the clock. Almost noon. I took the plate and headed down the stairs
in search of a microwave.

“Speak,” Sophia said. A dog barked and
startled me. “Good. Fetch.” I walked down to the second floor and
peered over the banister. A gigantic white dog ran to where Sophia
pointed. It brought back a rolled up newspaper. “Wonderful.” She
unfolded a blanket and held it out to the dog. “Now shift,” she
said.

It leaned on its hind legs. Its white fur
faded to toned flesh. Its back paws stretched to feet. His front
paws turned to hands, and he grabbed the blanket from Sophia. The
chiseled face of a boy replaced the snout. Shifters were not
supposed to look like that. In the pictures I’d seen, they had
bloody claws on human hands and foam dribbling from their mouths.
This one had low cut black hair, and he was handsome and … naked
behind a blanket.

“You are exceptionally friendly for a canine
shifter, Nathan. Playful, even,” Sophia said.

“Thanks, I guess,” he said then looked up at
me. He bucked his eyes. I could tell they were deep green from
where I stood frozen and staring. He tightened the blanket around
his waist.

“Good morning … well … afternoon, dear,”
Sophia said, like a naked boy wasn’t next to her. One that had just
been a dog. “You don’t have to eat that. I have lunch waiting in
the kitchen for you.”

I nodded and passed the witch and shifter I
was told didn’t exist. I spotted the grilled cheese sandwich on the
island. I sat where I’d been last night when Sophia turned my world
upside down … or right side up. I wasn’t sure yet.

The sound of something purring made me jump.
Then something brushed my leg. I looked under the island and a huge
cat … no a
freaking
panther with a shiny black coat crawled
from under it.

I screamed and flipped out of the chair. It
crawled closer, purring, as I scrambled to my feet. I crashed into
Sophia and screamed again.

“Remi,” Sophia said, calmly. “We agreed that
you would stay on two legs this morning, didn’t we?” The cat … or
person, curled up and loosened something silky from her leg that
was tied there.

As she rose to her legs, she draped herself
in a black robe. The teenaged girl had jet-black hair against
ghostly skin and the strangest ice-blue eyes.

“Sorry for frightening you,” she said, her
human voice still a purr. I was too freaked out to speak. Remi
strutted out of the kitchen before I could get any words out.

“Are you alright, sweetheart?” Sophia asked.
I nodded as my heart settled from the shock of seeing a panther in
the kitchen.

She straightened the chair for me and patted
the seat. I sat down and nibbled on the sandwich.

“That was my news. I brought you some
roommates, or maybe I should say … bought.” She giggled but stopped
when I didn’t join in. “Your generous contribution allowed me to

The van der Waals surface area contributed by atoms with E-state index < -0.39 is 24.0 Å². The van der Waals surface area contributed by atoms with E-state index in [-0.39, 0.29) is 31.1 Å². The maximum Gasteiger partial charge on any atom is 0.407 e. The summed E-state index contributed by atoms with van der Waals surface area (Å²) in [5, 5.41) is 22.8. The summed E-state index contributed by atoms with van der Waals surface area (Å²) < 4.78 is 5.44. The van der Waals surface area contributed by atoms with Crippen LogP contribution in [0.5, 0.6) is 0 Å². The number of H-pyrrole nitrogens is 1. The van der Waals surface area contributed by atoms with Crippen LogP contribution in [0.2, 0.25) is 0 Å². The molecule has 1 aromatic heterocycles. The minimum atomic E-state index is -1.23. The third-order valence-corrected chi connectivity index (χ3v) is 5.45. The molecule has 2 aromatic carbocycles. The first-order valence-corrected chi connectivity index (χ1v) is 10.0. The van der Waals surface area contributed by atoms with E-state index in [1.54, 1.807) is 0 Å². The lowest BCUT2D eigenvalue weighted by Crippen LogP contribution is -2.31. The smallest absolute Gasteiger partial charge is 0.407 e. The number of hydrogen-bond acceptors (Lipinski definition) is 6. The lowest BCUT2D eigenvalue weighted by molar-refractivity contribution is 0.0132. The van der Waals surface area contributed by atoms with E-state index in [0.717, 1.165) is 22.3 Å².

rescue a couple of teenagers in need. They’re all around your age
or a few years older. That was Remi. She’s a shifter. Panther. You
saw Nathan. There is also a witch here. Her name is Emma. I’ve
known her since she was two years old. You’re going to
love
her. And … this doesn’t technically count as a rescue, but my
grandson, Paul, has come for a change of scenery. Honestly, he’s
driven my son and daughter-in-law insane, and I’m giving them a
break.”

She opened the window over the sink, and
warm, wet air spilled into the room. Way warmer than expected. She
inhaled dramatically and released it with a smile, taking the happy
witch thing a little too far.

“I think this is going to work out well,
dear. You can stay as long as you want, hopefully get to know the
other kids, and have a little fun.”

Or not. I wasn’t the friend type. I’d never
been. Whitney only hung around me because we’d always shared a room
… until she reached her limit. And Mr. Crusty died before we had a
chance to meet.

Sophia smiled, and a tall boy with blonde
hair framing his slender face walked into the kitchen with us. He
had on ratty gray jeans, a green dress shirt buttoned only halfway
up, and a blue scarf around his neck that it seemed too warm for.
He looked like he belonged both in a dumpster and on the cover of a
magazine. Disheveled on purpose. He met Sophia at the sink and
hugged her from behind. “Are you feeling okay?” he asked her.

“Yes. I’m fine. Why?”

He held the back of his hand to her
forehead, checking her temperature. “I didn’t get any lunch yet.
I’ve been up there waiting and wasting away. I’m thinking a
meatball sandwich. Oh, and can you sprinkle cheese over my bread
and bake it in like you usually do?”

“I told your parents you’d have more
responsibility here, Paul,” Sophia said. He pushed his lip out and
groaned, acting like a toddler. Not what I expected a wizard to act
like. “You’ll have to get your own lunch, but I’ll make everyone
dinner. So stop pouting and say hello to Christine,” she said. I
wanted to correct her and tell her my name was Leah, but I was too
nervous to say anything. I hadn’t had to talk to anyone close to my
age since Whitney left.

Paul leaned over the island, his face
hovering over my plate, and winked – eyes as blue as his
grandmother’s. Up close, I could see scraggly blonde hairs on his
face trying to become a beard. Again, making him straddle the line
between handsome and bum.

“Hi there,” he said. “I’ve heard a lot about
you …
all day long
. I was annoyed, honestly, but now it was
well worth sitting through Nana’s constant praise of you.”

Sophia smacked his butt. “Don’t be foolish,
Paul. She’s way out of your league.”

Paul laughed, a sneaky little laugh, and
wrapped his arms around his grandmother again. He puckered for a
kiss and she dodged his lips until he planted a sloppy one on her
cheek. What the hell? Kissing grandmothers? Laughing? Obviously
pretending to be something we aren’t. But why?

“Out of the league of your favorite
grandson?” he said. “That hurts, Nana.”

Sophia wiggled free and smacked his
shoulder. “And stop smoking! You smell awful,” she said. Paul
sniffed his shirt and laughed … again. “We’re about to have a
meeting. I’m going to lay down the rules, and you especially should
be there.” He walked around the island and pulled out a chair next
to me. Sophia snapped her fingers, and it flew back to its place.
“Don’t even think about it. Find somewhere else to sit.”

He threw his head back and groaned. “I
thought you said I was getting a break. When did you become worse
than my parents?” he said. Sophia rolled her eyes, and he left us
alone in the kitchen.

“Sorry, dear. Paul is nineteen but doesn’t
act a day older than seven sometimes. Let me know if he comes on to
you. I’ll set him straight.” I nodded, even though I was sure he
wouldn’t. Same species or not, I wasn’t the kind of girl guys were
interested in. “What were we talking about?” she asked. “Ah …
buying out the hunters.”

“Hunters?”

BOOK: Hidden (Hidden Series Book One)
9.18Mb size Format: txt, pdf, ePub
ads